3. Get Tasks Assigned to All Peers: This process contains the logic to get the tasks assigned to the peers of a selected user.
  4. Get Custom My Team Performance for User: This process takes the input as a user who has Team Manager rights and retrieves tasks assigned to all subordinates to display the custom My Team Performance.

Variable definitions

Since the custom inbox retrieval or custom My Team Performance retrieval needs an object structure to store the task details, you need to define a complex business object to store it's contents. Figure 11 shows the complex object type definition created for this purpose.

Figure 11. Complex Business Object
Complex Business Object

The sample complex object has fields that capture the information needed to display the custom inbox, as well as the custom My Team Performance.

Figure 12. Variables for the Get Custom Inbox for User process
Variables for the Get Custom Inbox for User process

Starting the process with the REST client

Since the idea is to have clients invoke these processes via the REST API, let's look at how this can be achieved using the REST client that ships with IBM BPM. The URL for the REST client is: http://<hostname:port>/bpmrest-ui/ (The default port is 9080.)

Note: Although we're using the REST UI client in our example, these processes can be called using any REST client.

For this to work, you need to expose process start to select users so that it can be invoked using the REST client. This is achieved using the Overview tab for the process. To start the process, you need to set the following fields in the REST client as follows (see Figure 13):

  1. Set the BPD ID to the BPDID of your process. You can find the BPDID on the Overview tab of the process in the System ID field using Process Designer.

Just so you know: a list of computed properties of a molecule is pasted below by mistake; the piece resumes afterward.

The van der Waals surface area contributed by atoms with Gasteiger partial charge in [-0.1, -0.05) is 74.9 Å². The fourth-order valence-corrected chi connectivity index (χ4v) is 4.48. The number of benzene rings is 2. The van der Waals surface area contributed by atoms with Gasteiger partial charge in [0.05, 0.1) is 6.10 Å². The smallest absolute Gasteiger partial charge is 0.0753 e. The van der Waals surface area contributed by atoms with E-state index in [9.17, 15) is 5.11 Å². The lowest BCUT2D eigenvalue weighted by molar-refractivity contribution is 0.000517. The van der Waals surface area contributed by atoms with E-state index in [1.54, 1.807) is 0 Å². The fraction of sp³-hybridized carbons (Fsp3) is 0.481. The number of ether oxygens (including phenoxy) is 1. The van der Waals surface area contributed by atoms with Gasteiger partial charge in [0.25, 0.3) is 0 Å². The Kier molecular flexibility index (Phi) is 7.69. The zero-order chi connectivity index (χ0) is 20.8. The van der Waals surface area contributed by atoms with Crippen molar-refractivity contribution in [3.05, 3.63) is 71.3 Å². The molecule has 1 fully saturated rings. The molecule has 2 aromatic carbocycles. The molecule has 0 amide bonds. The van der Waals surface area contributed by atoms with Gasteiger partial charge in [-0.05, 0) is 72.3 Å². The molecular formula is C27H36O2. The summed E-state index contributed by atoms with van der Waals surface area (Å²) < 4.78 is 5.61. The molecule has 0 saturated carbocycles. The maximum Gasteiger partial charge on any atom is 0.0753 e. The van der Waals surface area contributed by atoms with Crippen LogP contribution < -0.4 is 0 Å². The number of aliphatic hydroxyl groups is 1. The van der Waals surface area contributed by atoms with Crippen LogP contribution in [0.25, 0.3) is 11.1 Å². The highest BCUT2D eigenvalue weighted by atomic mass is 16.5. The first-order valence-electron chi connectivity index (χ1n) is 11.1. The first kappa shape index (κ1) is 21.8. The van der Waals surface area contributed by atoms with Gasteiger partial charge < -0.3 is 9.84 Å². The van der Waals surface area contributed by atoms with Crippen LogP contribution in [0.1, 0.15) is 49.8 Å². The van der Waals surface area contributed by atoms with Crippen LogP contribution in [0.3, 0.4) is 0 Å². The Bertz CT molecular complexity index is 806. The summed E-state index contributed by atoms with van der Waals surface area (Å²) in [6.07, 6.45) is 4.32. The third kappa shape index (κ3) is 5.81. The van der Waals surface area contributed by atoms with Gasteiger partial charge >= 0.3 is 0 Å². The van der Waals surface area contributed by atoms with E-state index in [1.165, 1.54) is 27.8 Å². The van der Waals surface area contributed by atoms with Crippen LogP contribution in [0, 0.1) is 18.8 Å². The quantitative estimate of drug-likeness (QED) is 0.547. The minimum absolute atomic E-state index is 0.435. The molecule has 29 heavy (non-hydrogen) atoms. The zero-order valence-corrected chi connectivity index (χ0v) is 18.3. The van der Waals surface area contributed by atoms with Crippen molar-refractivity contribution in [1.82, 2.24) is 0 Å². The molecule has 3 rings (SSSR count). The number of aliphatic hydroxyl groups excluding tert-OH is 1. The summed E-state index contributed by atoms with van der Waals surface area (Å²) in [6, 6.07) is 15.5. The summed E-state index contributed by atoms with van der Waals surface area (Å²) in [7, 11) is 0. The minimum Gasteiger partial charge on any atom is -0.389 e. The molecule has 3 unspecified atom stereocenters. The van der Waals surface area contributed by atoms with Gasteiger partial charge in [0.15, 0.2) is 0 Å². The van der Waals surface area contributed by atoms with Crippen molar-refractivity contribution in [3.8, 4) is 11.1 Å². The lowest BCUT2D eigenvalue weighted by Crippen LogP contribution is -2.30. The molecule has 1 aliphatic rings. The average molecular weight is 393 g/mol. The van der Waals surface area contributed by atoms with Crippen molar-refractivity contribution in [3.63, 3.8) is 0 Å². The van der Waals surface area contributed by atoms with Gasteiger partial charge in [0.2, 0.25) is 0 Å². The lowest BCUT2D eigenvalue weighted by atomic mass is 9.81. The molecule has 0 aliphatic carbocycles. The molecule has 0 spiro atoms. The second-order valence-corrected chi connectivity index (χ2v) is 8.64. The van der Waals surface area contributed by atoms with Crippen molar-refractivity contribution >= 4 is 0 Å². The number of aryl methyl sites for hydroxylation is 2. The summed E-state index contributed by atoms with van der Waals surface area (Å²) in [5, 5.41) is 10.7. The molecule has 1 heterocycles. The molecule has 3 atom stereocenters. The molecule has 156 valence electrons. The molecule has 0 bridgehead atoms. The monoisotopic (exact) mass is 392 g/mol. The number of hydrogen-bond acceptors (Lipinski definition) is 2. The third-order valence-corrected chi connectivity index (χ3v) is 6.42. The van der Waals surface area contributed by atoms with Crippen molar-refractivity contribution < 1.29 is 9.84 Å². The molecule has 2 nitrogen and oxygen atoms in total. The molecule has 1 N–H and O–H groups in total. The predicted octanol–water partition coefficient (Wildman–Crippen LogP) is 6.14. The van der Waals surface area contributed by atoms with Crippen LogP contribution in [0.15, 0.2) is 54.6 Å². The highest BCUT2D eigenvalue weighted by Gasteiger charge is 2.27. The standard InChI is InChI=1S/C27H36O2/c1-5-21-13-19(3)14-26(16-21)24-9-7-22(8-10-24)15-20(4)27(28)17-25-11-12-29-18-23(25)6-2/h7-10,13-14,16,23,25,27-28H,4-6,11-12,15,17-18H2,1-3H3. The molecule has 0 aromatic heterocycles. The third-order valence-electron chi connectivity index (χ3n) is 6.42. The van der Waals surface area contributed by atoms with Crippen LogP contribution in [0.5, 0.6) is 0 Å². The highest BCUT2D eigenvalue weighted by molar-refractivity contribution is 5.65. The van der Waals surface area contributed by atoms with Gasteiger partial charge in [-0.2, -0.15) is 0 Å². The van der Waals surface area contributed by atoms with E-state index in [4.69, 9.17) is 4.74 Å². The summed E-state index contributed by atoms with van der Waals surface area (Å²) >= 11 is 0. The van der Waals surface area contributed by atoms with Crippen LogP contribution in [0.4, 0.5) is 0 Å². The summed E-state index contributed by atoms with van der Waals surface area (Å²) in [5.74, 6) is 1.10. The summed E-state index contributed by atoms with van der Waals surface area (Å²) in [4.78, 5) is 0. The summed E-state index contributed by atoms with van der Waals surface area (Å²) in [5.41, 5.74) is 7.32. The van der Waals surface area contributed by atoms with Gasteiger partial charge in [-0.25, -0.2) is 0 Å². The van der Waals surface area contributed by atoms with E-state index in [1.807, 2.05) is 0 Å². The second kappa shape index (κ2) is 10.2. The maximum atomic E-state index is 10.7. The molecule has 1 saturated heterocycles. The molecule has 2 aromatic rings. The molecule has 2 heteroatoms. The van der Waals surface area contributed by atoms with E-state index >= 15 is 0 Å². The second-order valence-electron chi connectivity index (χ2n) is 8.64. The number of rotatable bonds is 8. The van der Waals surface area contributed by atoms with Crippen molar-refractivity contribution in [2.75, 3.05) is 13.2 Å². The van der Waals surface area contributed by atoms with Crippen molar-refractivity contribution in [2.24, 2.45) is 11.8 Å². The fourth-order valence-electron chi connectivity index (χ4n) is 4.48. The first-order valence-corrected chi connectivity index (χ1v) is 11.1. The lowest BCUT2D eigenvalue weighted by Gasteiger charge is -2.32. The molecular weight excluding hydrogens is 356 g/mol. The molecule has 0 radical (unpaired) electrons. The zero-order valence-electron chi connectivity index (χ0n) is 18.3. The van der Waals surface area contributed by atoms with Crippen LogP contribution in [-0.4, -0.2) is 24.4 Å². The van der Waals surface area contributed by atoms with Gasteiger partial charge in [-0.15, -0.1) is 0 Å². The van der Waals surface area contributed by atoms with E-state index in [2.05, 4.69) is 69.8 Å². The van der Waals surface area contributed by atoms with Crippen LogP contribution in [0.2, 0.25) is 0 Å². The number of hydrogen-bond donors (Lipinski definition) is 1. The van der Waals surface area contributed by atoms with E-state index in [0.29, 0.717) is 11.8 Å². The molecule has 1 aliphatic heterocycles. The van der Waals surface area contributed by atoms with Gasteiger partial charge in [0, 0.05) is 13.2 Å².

2. Set the value of the userName parameter to { “userName”: “Service_Agent1”} to retrieve inbox content for the user.
  3. Click Execute Call.

Figure 13 starts the process to get the contents of Custom Inbox. You can use a similar technique to start other processes.

Figure 13. Set the required fields in the BPM REST client
Set the required fields in the BPM REST client

Note the piid field in Figure 13. This field is process instance id of the process you just started. You need to use this process instance id to get the contents of user's inbox.

Once the process finishes running, you can use the REST client to retrieve the contents of the custom inbox. The contents are displayed in JSON format. You can use a utility of your choice to convert the JSON into Java Objects or any other desired format.

To retrieve the contents of the inbox, do the following:

  1. Open the REST client in a browser.
  2. Select Process API => Current State in the left navigation pane.
  3. Specify the process instance id from the previous section and click Execute Call. The contents of the user's inbox are returned in the output variable userInboxTaskList, as shown on the right of the screen in Figure 14.
    Figure 14. Displayed results in REST client
    Displayed results in REST client

You can retrieve custom My Team Performance and tasks assigned to peers in a similar fashion.


Conclusion

This article provided building blocks that can be combined and enhanced to easily design and implement further inbox and task list customizations. The ability to re-use these assets not only saves precious development cycles, but also helps development teams focus their efforts on implementing the actual business process.


Download

DescriptionNameSize
Sample process applicationCustom_Inbox_Custom_MTP.twx816KB

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Zone=Business process management, WebSphere
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ArticleTitle=Designing and implementing a custom inbox and My Team Performance task list with IBM Business Process Manager V8
publish-date=03272013